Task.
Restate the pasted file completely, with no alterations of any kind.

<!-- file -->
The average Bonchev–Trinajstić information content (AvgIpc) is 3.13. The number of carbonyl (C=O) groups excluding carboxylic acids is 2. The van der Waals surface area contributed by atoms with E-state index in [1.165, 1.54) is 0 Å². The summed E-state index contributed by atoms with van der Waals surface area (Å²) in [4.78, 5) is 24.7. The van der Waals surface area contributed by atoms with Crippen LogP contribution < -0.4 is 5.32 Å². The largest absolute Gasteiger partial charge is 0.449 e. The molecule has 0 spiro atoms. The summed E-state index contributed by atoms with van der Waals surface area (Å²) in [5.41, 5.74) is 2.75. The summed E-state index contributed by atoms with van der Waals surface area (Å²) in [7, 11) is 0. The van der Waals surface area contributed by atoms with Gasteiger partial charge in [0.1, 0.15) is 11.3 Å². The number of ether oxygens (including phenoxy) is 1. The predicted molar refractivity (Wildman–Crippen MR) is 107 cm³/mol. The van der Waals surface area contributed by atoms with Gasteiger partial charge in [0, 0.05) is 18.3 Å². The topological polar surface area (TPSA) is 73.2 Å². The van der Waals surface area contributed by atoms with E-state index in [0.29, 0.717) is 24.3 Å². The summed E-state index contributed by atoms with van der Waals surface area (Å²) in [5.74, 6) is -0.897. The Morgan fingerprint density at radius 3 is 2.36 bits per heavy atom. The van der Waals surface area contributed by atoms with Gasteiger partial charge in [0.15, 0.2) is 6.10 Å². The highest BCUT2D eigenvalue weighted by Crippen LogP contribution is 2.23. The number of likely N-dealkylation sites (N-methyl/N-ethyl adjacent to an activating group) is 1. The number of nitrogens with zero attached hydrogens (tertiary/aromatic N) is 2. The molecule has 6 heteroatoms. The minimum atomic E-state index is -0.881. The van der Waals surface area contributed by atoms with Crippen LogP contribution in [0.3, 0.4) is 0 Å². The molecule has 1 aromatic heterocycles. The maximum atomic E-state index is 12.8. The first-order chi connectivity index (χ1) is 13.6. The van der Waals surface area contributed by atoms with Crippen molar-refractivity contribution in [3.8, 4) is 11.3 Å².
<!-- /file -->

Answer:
The average Bonchev–Trinajstić information content (AvgIpc) is 3.13. The number of carbonyl (C=O) groups excluding carboxylic acids is 2. The van der Waals surface area contributed by atoms with E-state index in [1.165, 1.54) is 0 Å². The summed E-state index contributed by atoms with van der Waals surface area (Å²) in [4.78, 5) is 24.7. The van der Waals surface area contributed by atoms with Crippen LogP contribution < -0.4 is 5.32 Å². The largest absolute Gasteiger partial charge is 0.449 e. The molecule has 0 spiro atoms. The summed E-state index contributed by atoms with van der Waals surface area (Å²) in [5.41, 5.74) is 2.75. The summed E-state index contributed by atoms with van der Waals surface area (Å²) in [7, 11) is 0. The van der Waals surface area contributed by atoms with Gasteiger partial charge in [0.1, 0.15) is 11.3 Å². The number of ether oxygens (including phenoxy) is 1. The predicted molar refractivity (Wildman–Crippen MR) is 107 cm³/mol. The van der Waals surface area contributed by atoms with Gasteiger partial charge in [0, 0.05) is 18.3 Å². The topological polar surface area (TPSA) is 73.2 Å². The van der Waals surface area contributed by atoms with E-state index in [0.29, 0.717) is 24.3 Å². The summed E-state index contributed by atoms with van der Waals surface area (Å²) in [5.74, 6) is -0.897. The Morgan fingerprint density at radius 3 is 2.36 bits per heavy atom. The van der Waals surface area contributed by atoms with Gasteiger partial charge in [0.15, 0.2) is 6.10 Å². The highest BCUT2D eigenvalue weighted by Crippen LogP contribution is 2.23. The number of likely N-dealkylation sites (N-methyl/N-ethyl adjacent to an activating group) is 1. The number of nitrogens with zero attached hydrogens (tertiary/aromatic N) is 2. The molecule has 6 heteroatoms. The minimum atomic E-state index is -0.881. The van der Waals surface area contributed by atoms with Crippen LogP contribution in [0.3, 0.4) is 0 Å². The molecule has 1 aromatic heterocycles. The maximum atomic E-state index is 12.8. The first-order chi connectivity index (χ1) is 13.6. The van der Waals surface area contributed by atoms with Crippen molar-refractivity contribution in [3.8, 4) is 11.3 Å².